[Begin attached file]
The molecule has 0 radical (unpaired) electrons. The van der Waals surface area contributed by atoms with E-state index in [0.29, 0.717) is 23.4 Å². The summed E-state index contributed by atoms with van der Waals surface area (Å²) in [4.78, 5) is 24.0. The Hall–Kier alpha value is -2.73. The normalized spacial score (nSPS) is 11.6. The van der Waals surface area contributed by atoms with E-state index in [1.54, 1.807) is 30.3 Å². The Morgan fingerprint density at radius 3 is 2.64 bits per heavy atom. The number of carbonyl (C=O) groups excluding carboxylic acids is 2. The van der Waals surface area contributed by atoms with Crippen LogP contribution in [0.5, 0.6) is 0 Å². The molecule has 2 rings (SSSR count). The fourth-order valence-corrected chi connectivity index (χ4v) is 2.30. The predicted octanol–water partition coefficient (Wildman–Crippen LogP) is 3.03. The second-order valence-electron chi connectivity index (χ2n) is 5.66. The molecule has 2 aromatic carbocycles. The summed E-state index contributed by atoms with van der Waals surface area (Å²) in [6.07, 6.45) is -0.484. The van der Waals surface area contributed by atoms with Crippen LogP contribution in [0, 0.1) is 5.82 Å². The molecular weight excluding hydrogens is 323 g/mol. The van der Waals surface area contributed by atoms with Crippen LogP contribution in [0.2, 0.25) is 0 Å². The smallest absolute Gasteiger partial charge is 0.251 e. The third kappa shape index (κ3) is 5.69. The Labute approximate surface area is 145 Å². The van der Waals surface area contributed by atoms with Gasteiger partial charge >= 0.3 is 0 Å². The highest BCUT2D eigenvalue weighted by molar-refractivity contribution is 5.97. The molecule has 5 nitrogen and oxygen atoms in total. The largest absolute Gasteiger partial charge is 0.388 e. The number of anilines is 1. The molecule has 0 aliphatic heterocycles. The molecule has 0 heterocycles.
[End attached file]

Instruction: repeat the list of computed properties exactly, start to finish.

The molecule has 0 radical (unpaired) electrons. The van der Waals surface area contributed by atoms with E-state index in [0.29, 0.717) is 23.4 Å². The summed E-state index contributed by atoms with van der Waals surface area (Å²) in [4.78, 5) is 24.0. The Hall–Kier alpha value is -2.73. The normalized spacial score (nSPS) is 11.6. The van der Waals surface area contributed by atoms with E-state index in [1.54, 1.807) is 30.3 Å². The Morgan fingerprint density at radius 3 is 2.64 bits per heavy atom. The number of carbonyl (C=O) groups excluding carboxylic acids is 2. The van der Waals surface area contributed by atoms with Crippen LogP contribution in [0.5, 0.6) is 0 Å². The molecule has 2 rings (SSSR count). The fourth-order valence-corrected chi connectivity index (χ4v) is 2.30. The predicted octanol–water partition coefficient (Wildman–Crippen LogP) is 3.03. The second-order valence-electron chi connectivity index (χ2n) is 5.66. The molecule has 2 aromatic carbocycles. The summed E-state index contributed by atoms with van der Waals surface area (Å²) in [6.07, 6.45) is -0.484. The van der Waals surface area contributed by atoms with Crippen LogP contribution in [0, 0.1) is 5.82 Å². The molecular weight excluding hydrogens is 323 g/mol. The van der Waals surface area contributed by atoms with Crippen LogP contribution in [0.2, 0.25) is 0 Å². The smallest absolute Gasteiger partial charge is 0.251 e. The third kappa shape index (κ3) is 5.69. The Labute approximate surface area is 145 Å². The van der Waals surface area contributed by atoms with Gasteiger partial charge >= 0.3 is 0 Å². The highest BCUT2D eigenvalue weighted by molar-refractivity contribution is 5.97. The molecule has 5 nitrogen and oxygen atoms in total. The largest absolute Gasteiger partial charge is 0.388 e. The number of anilines is 1. The molecule has 0 aliphatic heterocycles. The molecule has 0 heterocycles.